I have a thought coming back to me more and more often right now. Or not just a thought, maybe rather a vision. A vision which includes a bright future for people with diagnoses and “non neurotypical” behaviour.
I am currently reading the book Life 3.0 written by tech well-known AI researcher Max Tegmak. A reading experience which left me with many thoughts about the future and what will really matter to humanity. In the book Max Tegmark clearly points out how many of the jobs we do today soon will be taken over by AI/robots – jobs like drivers, doctors, accountants, journalists, legal advisors etc. The change is already going on everywhere around us today. And of course one of the questions that immediately arises is; what will be left to be done by us human beings?
This is where my head starts spinning and where my vision of the bright future takes off.
Because perhaps this shift will affect the way we value IQ versus EQ? Perhaps outstanding EQ skills will matter a lot more?
We have lived in a time where IQ has been highly valued over EQ. But what if our robots can deliver so much better IQ than any human being? How will this affect how we value “high IQ scores” on different tests? And how will it affect how we value EQ and people who can handle human relations in a way robots simply can’t?
I know there are lots of programs, apps, physical products out there focusing on developing robots which can also be empathic in order to handle relations and cure feelings of loneliness (like the Norwegian company No Isolation) which is one of many companies focusing on this topic right now. But I also see that there is something, almost mysterious, happening with people when they meet my daughter Vanja. Vanja who was born with Down syndrome, and who I’d say is highly skilled when it comes to EQ.
It’s like she, almost without being aware of it, opens up a direct channel to other people’s inner selves and inner feelings. Like they simply can’t reject to smile, or for a second or two actually enjoy life a little bit more. (Ok, I realize that I am biased here – maybe I seem like a crazy mum putting my own daughter on a pedestal right now, haha, but I am sure that there are more people out there who would agree when it comes to meetings with individuals with other persons born with Down syndrome.)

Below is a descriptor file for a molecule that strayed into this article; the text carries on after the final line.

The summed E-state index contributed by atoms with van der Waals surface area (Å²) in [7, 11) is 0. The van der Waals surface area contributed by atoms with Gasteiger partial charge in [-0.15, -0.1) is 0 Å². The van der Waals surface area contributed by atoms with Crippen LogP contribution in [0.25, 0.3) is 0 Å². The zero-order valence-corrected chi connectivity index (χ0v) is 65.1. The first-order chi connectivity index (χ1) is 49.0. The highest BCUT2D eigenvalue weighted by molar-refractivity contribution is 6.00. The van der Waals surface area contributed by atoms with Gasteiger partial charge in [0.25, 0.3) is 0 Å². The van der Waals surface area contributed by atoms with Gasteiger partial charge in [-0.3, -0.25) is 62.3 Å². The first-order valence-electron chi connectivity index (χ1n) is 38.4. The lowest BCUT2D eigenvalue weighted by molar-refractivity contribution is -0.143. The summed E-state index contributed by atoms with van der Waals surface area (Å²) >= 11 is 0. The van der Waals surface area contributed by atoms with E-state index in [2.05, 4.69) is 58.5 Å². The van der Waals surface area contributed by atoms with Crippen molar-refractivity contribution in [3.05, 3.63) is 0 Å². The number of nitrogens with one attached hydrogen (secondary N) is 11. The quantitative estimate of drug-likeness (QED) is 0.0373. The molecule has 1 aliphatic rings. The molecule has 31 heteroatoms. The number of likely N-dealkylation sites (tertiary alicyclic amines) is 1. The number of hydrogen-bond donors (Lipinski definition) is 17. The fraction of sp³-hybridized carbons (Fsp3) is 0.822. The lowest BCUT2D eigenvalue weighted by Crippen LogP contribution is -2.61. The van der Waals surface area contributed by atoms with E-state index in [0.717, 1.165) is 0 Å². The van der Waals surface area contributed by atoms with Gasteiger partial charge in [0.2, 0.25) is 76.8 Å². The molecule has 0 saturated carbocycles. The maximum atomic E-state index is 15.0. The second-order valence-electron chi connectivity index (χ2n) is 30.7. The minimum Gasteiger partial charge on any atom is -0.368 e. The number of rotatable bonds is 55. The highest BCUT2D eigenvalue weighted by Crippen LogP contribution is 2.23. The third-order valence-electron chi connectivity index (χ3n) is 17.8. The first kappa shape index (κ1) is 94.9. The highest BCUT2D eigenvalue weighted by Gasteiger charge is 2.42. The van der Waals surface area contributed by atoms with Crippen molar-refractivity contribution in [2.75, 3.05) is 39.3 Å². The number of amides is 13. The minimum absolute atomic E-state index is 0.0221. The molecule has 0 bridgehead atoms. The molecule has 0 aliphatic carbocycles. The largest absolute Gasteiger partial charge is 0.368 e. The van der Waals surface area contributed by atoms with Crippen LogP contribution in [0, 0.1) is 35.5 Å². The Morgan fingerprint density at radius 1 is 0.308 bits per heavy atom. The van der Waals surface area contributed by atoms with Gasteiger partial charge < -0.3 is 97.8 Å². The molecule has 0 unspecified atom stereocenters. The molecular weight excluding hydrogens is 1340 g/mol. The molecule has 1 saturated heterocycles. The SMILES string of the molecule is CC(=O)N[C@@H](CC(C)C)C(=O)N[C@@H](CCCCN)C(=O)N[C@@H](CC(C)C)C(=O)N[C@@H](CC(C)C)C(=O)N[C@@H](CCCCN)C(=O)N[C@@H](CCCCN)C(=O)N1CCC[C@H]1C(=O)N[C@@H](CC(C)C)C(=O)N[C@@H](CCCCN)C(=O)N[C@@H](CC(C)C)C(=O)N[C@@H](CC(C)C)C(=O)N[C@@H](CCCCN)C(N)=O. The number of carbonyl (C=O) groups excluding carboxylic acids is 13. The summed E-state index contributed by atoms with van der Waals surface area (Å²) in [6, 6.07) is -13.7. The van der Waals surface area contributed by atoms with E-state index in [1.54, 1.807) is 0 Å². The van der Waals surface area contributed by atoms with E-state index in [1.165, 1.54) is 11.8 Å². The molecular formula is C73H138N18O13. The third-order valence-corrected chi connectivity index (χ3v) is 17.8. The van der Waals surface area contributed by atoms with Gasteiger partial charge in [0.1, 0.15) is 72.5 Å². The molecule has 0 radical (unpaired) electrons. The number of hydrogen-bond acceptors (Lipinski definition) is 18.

I would be happy to receive your thoughts and comments about this observation, because I honestly feel that she, and her peers also born with Down syndrome, has something very important to tell humanity. And the importance of what they have to offer will rise in a time where AI takes over more and more of other people’s jobs, and perhaps also cause people to feel that their lives lack a bit of meaning.
Another skill which I believe will become more and more important is the ability to stay focused on what you do. Not that robots won’t be able to do this – but because this will be crucial for humans in order to not lose control. And the fact is that this is a skill which many people with non neurotypical behaviour, and diagnoses like ADHD and/or on the Autism spectrum have; the skill of hyperfocus. In a time where more and more neurotypical persons have difficulty focusing on one task – (perhaps because of the widespread addiction to social media ) and many people can’t focus on reading a text longer than 5 minutes read – my prediction is that more and more companies will start to really value this skill of hyperfocus. Because to keep up with the AI we are developing right now it simply will not be enough to have people working in those companies who are generalists or semi-focused specialists. We already see a trend where some companies have started this development of specific employment programs for employees with autism – like for example Microsoft, SAP and Ford, and I believe this is only the beginning. (But it will demand a lot from companies, HR departments, recruitment agencies etc to speed up this change…!).
Furthermore – the skill of creative thinking is another one that AI won’t be able to handle perfectly. Because if it is “perfect” – I suppose it isn’t really creative? I won’t go into this now, but have written another post about this earlier.
So all in all, I am actually quite hopeful about the future for our children while I am writing this post. I SO much would like to still be a part of this world and this society when this shift will start taking place! The shift where people with disabilities are seen for their incredible abilities! Where my daughter will be seen and valued for her skills and where other families’ sons and daughters will be seen and valued for their skills. A future where the world embraces and values various non neurotypical skills and true neurodiversity more and more for every day!